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United States v. Ellison

decided: June 29, 1977.

UNITED STATES OF AMERICA, PLAINTIFF-APPELLEE,
v.
WAYNE EARL ELLISON, DEFENDANT-APPELLANT



Appeal from the United States District Court for the Southern District of Indiana, Evansville Division. No. EV 75-17-CR - S. Hugh Dillin, Judge.

Clark, Associate Justice,*fn* Castle, Senior Circuit Judge, and Bauer, Circuit Judge.

Author: Bauer

BAUER, Circuit Judge.

Defendant-appellant Ellison was tried by a jury on a multiple-count indictment charging him with conspiracy to distribute controlled substances and with several counts of distributing controlled substances in violation of 21 U.S.C. § 841(a)(1). The evidence presented at trial showed that Ellison, a pharmacist, conspired with a physician*fn1 to distribute controlled substances without a legitimate medical purpose. Upon conviction, Ellison received an 18-month prison sentence on the conspiracy count and 18-month concurrent sentences on the substantive counts. After perfecting an appeal from his convictions, Ellison filed a motion for a new trial in the district court, which was denied for lack of jurisdiction. Ellison then filed a separate notice of appeal from the district court's post-trial ruling, and we ordered that appeal docketed and consolidated with the appeal he brought from his convictions.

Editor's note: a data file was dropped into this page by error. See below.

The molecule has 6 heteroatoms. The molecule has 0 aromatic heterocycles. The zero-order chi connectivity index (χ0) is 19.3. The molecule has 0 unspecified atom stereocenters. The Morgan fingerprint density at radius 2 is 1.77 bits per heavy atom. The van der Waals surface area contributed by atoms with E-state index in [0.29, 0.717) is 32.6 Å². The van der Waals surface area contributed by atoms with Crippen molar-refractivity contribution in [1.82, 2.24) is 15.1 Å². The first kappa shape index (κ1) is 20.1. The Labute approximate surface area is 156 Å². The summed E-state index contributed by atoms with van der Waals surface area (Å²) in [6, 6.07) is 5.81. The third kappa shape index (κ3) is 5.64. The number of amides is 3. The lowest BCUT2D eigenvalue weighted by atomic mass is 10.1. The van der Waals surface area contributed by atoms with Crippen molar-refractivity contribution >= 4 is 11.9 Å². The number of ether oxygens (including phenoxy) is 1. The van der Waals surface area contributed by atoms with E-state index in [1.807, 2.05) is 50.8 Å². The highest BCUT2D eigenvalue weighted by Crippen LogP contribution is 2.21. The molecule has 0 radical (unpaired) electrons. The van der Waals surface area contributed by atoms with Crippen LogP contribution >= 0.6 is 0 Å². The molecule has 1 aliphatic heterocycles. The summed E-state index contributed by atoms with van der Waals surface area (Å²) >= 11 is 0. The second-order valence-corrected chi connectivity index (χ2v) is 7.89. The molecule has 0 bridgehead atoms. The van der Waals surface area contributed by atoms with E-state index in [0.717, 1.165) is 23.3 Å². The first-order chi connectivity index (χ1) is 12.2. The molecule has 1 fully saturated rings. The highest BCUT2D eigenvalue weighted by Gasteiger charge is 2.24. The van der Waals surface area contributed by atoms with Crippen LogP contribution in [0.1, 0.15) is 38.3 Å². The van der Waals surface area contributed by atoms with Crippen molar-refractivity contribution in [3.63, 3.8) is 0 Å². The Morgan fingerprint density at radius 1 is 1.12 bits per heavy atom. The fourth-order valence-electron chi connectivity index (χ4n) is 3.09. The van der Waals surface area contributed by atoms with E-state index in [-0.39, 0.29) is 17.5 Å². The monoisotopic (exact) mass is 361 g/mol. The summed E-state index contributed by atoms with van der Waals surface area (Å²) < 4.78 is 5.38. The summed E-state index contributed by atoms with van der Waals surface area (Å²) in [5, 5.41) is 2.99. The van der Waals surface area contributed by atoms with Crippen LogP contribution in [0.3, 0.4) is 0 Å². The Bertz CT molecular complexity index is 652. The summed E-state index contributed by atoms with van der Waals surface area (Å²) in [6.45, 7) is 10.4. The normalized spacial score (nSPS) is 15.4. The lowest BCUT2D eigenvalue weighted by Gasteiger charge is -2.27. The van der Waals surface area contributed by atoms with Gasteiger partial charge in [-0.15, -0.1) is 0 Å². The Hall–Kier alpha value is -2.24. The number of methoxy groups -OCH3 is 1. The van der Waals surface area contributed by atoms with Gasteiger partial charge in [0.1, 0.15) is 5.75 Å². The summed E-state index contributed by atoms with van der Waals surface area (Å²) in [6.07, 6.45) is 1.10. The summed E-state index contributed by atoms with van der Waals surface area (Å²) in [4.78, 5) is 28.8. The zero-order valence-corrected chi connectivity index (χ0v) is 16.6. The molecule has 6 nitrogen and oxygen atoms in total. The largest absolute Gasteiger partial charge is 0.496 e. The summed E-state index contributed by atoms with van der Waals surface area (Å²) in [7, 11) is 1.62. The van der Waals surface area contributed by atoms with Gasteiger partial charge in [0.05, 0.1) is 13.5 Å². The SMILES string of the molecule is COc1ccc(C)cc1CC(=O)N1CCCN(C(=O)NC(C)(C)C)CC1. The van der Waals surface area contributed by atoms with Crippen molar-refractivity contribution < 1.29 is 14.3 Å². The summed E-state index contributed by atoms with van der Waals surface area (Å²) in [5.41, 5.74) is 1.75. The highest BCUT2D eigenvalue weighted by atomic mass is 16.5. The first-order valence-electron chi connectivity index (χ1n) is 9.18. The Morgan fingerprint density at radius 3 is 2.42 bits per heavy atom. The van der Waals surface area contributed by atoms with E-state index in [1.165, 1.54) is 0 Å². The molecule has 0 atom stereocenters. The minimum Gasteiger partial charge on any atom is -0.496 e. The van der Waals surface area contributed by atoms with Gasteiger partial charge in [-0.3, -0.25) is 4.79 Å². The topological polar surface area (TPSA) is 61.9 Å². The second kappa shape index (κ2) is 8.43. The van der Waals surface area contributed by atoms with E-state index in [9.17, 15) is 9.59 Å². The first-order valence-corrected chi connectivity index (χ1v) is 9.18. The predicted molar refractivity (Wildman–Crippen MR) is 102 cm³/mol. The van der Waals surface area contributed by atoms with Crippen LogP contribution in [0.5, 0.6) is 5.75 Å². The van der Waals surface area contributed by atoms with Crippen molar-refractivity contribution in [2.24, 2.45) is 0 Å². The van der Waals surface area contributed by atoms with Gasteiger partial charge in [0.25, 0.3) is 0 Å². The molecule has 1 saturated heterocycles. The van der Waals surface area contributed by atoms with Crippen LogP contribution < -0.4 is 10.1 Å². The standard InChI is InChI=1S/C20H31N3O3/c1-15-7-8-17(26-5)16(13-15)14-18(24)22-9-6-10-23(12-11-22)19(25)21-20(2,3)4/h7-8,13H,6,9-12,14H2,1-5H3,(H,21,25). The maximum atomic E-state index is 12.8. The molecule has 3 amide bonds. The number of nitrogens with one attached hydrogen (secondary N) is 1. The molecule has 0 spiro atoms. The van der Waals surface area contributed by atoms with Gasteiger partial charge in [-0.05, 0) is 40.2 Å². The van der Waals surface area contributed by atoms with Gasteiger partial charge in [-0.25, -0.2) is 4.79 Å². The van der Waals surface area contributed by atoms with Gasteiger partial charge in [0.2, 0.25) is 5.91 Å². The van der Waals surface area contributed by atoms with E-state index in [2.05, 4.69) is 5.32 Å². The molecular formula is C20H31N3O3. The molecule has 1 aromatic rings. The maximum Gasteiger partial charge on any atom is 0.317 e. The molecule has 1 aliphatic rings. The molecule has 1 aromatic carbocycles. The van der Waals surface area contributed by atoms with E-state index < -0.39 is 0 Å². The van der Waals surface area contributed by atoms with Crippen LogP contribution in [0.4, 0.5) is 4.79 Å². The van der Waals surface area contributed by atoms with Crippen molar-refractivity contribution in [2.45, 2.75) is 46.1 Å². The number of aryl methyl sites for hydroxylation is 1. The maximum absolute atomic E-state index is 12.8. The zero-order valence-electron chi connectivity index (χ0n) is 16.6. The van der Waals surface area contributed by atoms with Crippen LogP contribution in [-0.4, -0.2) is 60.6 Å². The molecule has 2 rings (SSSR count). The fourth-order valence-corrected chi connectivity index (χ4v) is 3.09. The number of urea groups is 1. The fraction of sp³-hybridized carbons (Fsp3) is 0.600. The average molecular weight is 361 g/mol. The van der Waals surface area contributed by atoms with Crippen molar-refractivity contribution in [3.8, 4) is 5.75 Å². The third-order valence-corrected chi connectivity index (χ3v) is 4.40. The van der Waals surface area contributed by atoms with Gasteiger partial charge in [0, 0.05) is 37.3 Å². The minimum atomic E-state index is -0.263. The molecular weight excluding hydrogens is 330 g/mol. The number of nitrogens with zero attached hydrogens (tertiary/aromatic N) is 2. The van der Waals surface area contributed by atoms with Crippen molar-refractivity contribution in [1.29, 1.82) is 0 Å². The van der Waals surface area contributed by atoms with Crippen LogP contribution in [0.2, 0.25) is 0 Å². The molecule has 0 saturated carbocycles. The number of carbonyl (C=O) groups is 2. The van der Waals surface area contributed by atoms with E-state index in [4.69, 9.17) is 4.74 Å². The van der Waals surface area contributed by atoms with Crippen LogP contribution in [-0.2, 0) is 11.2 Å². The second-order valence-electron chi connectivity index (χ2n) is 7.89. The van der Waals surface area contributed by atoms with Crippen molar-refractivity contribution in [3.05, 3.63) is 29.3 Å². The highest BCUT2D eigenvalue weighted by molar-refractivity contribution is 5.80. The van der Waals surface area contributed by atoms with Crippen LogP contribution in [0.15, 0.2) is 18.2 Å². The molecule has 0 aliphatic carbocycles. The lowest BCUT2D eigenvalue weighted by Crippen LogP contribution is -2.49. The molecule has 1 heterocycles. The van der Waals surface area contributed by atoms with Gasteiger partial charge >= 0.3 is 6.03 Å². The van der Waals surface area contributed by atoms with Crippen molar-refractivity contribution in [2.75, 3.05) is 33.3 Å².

Ellison proposes several grounds for overturning his convictions and urges us to reverse the district court's order denying his motion for a new trial. He contends (1) that extrajudicial admissions used against him at trial were made involuntarily because induced by promises of leniency; (2) that he was denied the effective assistance of counsel at trial; (3) that the district court erred in refusing to admit evidence he offered to rebut the Government's proof of an overt act in furtherance of the conspiracy; and (4) that he was sentenced on counts under which he was not convicted.

We affirm his convictions and the district court's post-trial ruling for the reasons noted below.

I.

Ellison's principal claim is that the district court erred in denying his pretrial motion to suppress allegedly involuntary statements made to agents of the Federal Drug Administration, the Indiana State Police and the Evansville Police Department. Ellison contends that he was told by federal drug agents auditing his pharmaceutical records that "You have a clean bill of health. We are satisfied with the audit." Construing that statement as an implied promise of immunity from prosecution, Ellison says that it was only because of that promise that he agreed to waive his Miranda rights and cooperate in the state and federal investigations that led to his arrest, trial and convictions. He reasons from this assertion that the statements he made to various federal and state agents were involuntary because, had he known he was a target of the investigations, he would not have waived his right to remain silent and made the incriminating admissions later used against him at trial.